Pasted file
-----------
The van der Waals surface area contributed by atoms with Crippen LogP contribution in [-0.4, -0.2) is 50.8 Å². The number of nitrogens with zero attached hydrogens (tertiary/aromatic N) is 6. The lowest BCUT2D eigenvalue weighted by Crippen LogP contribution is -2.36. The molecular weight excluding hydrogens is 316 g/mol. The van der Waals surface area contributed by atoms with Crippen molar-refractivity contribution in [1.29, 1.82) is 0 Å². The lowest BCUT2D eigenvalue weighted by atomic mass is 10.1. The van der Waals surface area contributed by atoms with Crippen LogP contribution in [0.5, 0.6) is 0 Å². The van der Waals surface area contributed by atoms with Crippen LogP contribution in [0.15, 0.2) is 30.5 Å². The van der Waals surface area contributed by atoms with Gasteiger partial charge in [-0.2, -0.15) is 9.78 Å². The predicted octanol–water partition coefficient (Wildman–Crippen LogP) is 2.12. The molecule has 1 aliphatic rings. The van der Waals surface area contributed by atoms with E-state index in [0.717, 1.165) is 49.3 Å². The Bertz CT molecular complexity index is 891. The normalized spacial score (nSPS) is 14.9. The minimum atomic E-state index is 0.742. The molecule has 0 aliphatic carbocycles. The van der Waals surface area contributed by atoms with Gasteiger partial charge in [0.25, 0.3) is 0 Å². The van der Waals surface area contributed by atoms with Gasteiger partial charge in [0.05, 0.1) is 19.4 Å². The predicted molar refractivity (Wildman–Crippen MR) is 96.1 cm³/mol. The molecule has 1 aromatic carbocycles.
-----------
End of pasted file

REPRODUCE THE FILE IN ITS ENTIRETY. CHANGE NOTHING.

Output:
The van der Waals surface area contributed by atoms with Crippen LogP contribution in [-0.4, -0.2) is 50.8 Å². The number of nitrogens with zero attached hydrogens (tertiary/aromatic N) is 6. The lowest BCUT2D eigenvalue weighted by Crippen LogP contribution is -2.36. The molecular weight excluding hydrogens is 316 g/mol. The van der Waals surface area contributed by atoms with Crippen molar-refractivity contribution in [1.29, 1.82) is 0 Å². The lowest BCUT2D eigenvalue weighted by atomic mass is 10.1. The van der Waals surface area contributed by atoms with Crippen LogP contribution in [0.5, 0.6) is 0 Å². The van der Waals surface area contributed by atoms with Crippen LogP contribution in [0.15, 0.2) is 30.5 Å². The van der Waals surface area contributed by atoms with Gasteiger partial charge in [-0.2, -0.15) is 9.78 Å². The predicted octanol–water partition coefficient (Wildman–Crippen LogP) is 2.12. The molecule has 1 aliphatic rings. The van der Waals surface area contributed by atoms with E-state index in [0.717, 1.165) is 49.3 Å². The Bertz CT molecular complexity index is 891. The normalized spacial score (nSPS) is 14.9. The minimum atomic E-state index is 0.742. The molecule has 0 aliphatic carbocycles. The van der Waals surface area contributed by atoms with Gasteiger partial charge in [0.25, 0.3) is 0 Å². The van der Waals surface area contributed by atoms with Gasteiger partial charge in [0.05, 0.1) is 19.4 Å². The predicted molar refractivity (Wildman–Crippen MR) is 96.1 cm³/mol. The molecule has 1 aromatic carbocycles.